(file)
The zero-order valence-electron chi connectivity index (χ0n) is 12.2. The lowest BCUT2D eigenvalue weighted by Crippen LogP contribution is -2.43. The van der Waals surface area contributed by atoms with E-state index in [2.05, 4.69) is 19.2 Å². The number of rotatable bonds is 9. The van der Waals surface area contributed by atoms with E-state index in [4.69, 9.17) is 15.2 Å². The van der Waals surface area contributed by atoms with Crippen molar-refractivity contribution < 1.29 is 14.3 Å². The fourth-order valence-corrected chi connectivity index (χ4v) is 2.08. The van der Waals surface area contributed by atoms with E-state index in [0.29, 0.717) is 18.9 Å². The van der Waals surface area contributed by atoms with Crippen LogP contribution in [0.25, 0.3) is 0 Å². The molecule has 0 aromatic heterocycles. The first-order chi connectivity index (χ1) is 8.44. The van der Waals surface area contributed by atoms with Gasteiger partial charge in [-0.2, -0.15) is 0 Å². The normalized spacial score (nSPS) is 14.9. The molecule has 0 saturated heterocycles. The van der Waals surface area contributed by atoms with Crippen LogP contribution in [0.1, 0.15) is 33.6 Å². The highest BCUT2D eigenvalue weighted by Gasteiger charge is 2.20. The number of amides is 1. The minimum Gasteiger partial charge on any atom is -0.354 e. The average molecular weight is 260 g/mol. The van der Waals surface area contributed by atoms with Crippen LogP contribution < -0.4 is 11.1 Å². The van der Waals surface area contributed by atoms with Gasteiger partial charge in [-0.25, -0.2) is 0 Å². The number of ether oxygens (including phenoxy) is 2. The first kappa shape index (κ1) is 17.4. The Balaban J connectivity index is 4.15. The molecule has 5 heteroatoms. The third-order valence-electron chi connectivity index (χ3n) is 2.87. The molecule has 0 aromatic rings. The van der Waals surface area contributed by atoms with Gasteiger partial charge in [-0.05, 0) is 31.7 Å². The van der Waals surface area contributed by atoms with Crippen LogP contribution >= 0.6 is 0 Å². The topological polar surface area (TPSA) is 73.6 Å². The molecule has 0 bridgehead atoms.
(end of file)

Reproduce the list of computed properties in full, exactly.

The zero-order valence-electron chi connectivity index (χ0n) is 12.2. The lowest BCUT2D eigenvalue weighted by Crippen LogP contribution is -2.43. The van der Waals surface area contributed by atoms with E-state index in [2.05, 4.69) is 19.2 Å². The number of rotatable bonds is 9. The van der Waals surface area contributed by atoms with E-state index in [4.69, 9.17) is 15.2 Å². The van der Waals surface area contributed by atoms with Crippen molar-refractivity contribution < 1.29 is 14.3 Å². The fourth-order valence-corrected chi connectivity index (χ4v) is 2.08. The van der Waals surface area contributed by atoms with E-state index in [0.29, 0.717) is 18.9 Å². The van der Waals surface area contributed by atoms with Crippen LogP contribution in [0.25, 0.3) is 0 Å². The molecule has 0 aromatic heterocycles. The first-order chi connectivity index (χ1) is 8.44. The van der Waals surface area contributed by atoms with Gasteiger partial charge in [-0.2, -0.15) is 0 Å². The normalized spacial score (nSPS) is 14.9. The molecule has 0 saturated heterocycles. The van der Waals surface area contributed by atoms with Crippen LogP contribution in [0.1, 0.15) is 33.6 Å². The highest BCUT2D eigenvalue weighted by Gasteiger charge is 2.20. The number of amides is 1. The minimum Gasteiger partial charge on any atom is -0.354 e. The average molecular weight is 260 g/mol. The van der Waals surface area contributed by atoms with Crippen LogP contribution < -0.4 is 11.1 Å². The van der Waals surface area contributed by atoms with Gasteiger partial charge in [-0.25, -0.2) is 0 Å². The number of ether oxygens (including phenoxy) is 2. The first kappa shape index (κ1) is 17.4. The Balaban J connectivity index is 4.15. The molecule has 5 heteroatoms. The third-order valence-electron chi connectivity index (χ3n) is 2.87. The molecule has 0 aromatic rings. The van der Waals surface area contributed by atoms with Gasteiger partial charge in [-0.05, 0) is 31.7 Å². The van der Waals surface area contributed by atoms with Crippen LogP contribution >= 0.6 is 0 Å². The topological polar surface area (TPSA) is 73.6 Å². The molecule has 0 bridgehead atoms.